Around noon, someone who was using the bathroom at the Barnes and Noble store across the street announced that Sting was having lunch in the café. Several people ran over and I heard that Sting was surrounded by a large group of people requesting autographs. At lunchtime, I walked over to the Dakota and Strawberry Fields. There were some flowers and photos on the Imagine mosaic lighting a candle. Around 5pm they began constructing a stage in the center of the main floor of the store. There was a raised platform with a table. Behind the table was a huge “Ringo Starr” sign with raised white letters on a white background. On each side of the stage were large color photos of Ringo from the cover of the “Storytellers” CD.
Around 5:30pm store personnel suddenly began handing out wristbands. They announced that anyone who was not present would not get one. Two people from our group, which had been waiting for 14 hours were missing. Two other people from our group ran off to find them. Meanwhile, the Tower people giving out the wristbands were arrogant and obnoxious. The people who had been waiting for so many hours closed ranks. The people in front of and behind our group confirmed that we had been there since 3am and they, the people from Tower, eventually agreed to give the missing people wristbands, but not before one of them had been reduced to tears. By around 7:00 people were packed around the building and down 66th Street. Someone said they counted 350 people on line and there was a crowd of press people (or people pretending to be with the press) in front of the door. Inside the store, CD racks were used to block off the area in front of the stage. When Ringo arrived the press people were allowed to take photos. They were playing “Vertical Man” and Ringo asked people to sing along. The people in the autograph line were told they could not take photos.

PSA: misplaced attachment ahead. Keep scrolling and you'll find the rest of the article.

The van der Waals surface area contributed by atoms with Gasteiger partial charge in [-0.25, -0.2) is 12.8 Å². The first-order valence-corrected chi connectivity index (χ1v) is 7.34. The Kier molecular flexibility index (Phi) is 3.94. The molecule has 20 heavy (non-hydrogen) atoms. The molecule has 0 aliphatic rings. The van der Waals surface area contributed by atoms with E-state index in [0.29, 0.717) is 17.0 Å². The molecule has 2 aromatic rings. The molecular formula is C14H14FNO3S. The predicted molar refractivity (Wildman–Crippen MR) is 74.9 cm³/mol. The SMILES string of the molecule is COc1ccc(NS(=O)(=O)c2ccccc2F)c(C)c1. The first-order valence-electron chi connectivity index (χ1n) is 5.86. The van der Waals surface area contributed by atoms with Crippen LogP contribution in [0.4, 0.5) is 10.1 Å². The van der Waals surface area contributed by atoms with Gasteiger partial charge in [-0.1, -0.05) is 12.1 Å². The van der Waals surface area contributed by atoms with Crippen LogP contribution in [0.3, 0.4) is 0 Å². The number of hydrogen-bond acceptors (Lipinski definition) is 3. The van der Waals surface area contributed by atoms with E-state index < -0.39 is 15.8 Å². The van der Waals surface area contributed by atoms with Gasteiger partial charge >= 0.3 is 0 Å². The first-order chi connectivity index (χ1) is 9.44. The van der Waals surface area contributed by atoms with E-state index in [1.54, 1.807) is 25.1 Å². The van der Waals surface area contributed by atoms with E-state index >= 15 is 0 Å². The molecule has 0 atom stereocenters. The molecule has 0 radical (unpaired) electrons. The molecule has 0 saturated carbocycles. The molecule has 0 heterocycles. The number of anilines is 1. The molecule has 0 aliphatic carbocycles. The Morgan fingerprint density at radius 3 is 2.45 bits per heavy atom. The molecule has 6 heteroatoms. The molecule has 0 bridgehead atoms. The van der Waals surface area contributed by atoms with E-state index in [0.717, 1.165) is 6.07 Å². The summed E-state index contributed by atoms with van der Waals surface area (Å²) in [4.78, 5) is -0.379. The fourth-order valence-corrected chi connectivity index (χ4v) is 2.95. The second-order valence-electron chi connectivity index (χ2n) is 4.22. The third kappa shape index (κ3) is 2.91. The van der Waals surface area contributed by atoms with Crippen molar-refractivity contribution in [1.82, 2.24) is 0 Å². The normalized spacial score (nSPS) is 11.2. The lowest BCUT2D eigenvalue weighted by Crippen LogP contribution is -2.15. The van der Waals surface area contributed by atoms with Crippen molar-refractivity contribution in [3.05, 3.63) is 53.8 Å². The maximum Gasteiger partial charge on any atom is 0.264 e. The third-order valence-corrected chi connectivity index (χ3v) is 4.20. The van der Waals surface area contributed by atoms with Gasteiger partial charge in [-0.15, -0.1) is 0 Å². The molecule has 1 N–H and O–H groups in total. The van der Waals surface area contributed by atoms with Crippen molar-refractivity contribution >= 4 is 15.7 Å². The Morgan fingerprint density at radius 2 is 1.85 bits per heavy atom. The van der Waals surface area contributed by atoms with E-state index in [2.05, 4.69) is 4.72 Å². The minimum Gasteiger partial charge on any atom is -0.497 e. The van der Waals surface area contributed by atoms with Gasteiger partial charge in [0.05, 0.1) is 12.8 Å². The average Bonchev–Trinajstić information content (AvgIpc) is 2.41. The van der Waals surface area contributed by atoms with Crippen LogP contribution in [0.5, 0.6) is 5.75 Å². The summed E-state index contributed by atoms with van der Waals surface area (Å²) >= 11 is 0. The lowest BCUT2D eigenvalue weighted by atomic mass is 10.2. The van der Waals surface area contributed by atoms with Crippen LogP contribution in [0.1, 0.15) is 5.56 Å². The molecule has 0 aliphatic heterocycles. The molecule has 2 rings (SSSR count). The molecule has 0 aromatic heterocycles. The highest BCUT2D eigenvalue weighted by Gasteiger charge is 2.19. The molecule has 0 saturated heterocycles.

Ringo looked great. Short hair, round sunglasses, trim beard, black shirt, and pants. It’s true: Ringo is the only Beatle to get better looking as he gets older. I offered him my hand and he shook it. I told him that I’d heard he was a vegetarian and he responded that he was “about 360 days a year.” I went upstairs to try to take some photos from the balcony. I watched as Ringo turned and smiled at each person as they approached. Some people posed for photos. Someone handed him a small child who he hugged. Many people offered small gifts. I gave him an SPCA pin. Michael McKee gave him a T-shirt from the opening of the Beatle Museum. Jorge gave him a Drive My Car fan club shirt.
Roy Young, who played with The Beatles in Hamburg was a guest at the Washing Beatles Celebration sponsored by the Drive My Car Fan Club. Roy is working on a new CD and wanted to ask Ringo to play on it. One of our club members who talked to Roy told Ringo that Roy would like to talk to him and gave him Roy’s phone number. Ringo said he would try to call Roy Young.